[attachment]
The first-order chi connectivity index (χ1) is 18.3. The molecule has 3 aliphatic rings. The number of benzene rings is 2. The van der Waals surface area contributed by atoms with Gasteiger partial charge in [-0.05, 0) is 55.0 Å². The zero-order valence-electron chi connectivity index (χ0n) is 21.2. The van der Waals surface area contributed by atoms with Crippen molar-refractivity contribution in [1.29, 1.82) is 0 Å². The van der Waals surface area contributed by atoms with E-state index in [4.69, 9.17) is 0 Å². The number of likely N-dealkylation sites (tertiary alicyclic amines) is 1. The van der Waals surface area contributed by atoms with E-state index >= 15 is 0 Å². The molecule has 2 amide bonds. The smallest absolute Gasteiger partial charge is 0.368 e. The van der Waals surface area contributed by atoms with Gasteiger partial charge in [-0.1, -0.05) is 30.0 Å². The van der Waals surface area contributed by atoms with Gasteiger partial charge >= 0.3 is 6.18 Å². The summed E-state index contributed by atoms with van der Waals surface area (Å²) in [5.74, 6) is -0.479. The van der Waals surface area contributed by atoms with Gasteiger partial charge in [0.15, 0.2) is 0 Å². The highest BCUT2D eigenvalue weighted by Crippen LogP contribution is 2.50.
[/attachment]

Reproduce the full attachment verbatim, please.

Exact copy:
The first-order chi connectivity index (χ1) is 18.3. The molecule has 3 aliphatic rings. The number of benzene rings is 2. The van der Waals surface area contributed by atoms with Gasteiger partial charge in [-0.05, 0) is 55.0 Å². The zero-order valence-electron chi connectivity index (χ0n) is 21.2. The van der Waals surface area contributed by atoms with Crippen molar-refractivity contribution in [1.29, 1.82) is 0 Å². The van der Waals surface area contributed by atoms with E-state index in [4.69, 9.17) is 0 Å². The number of likely N-dealkylation sites (tertiary alicyclic amines) is 1. The van der Waals surface area contributed by atoms with E-state index >= 15 is 0 Å². The molecule has 2 amide bonds. The smallest absolute Gasteiger partial charge is 0.368 e. The van der Waals surface area contributed by atoms with Gasteiger partial charge in [-0.1, -0.05) is 30.0 Å². The van der Waals surface area contributed by atoms with Gasteiger partial charge >= 0.3 is 6.18 Å². The summed E-state index contributed by atoms with van der Waals surface area (Å²) in [5.74, 6) is -0.479. The van der Waals surface area contributed by atoms with Gasteiger partial charge in [0.15, 0.2) is 0 Å². The highest BCUT2D eigenvalue weighted by Crippen LogP contribution is 2.50.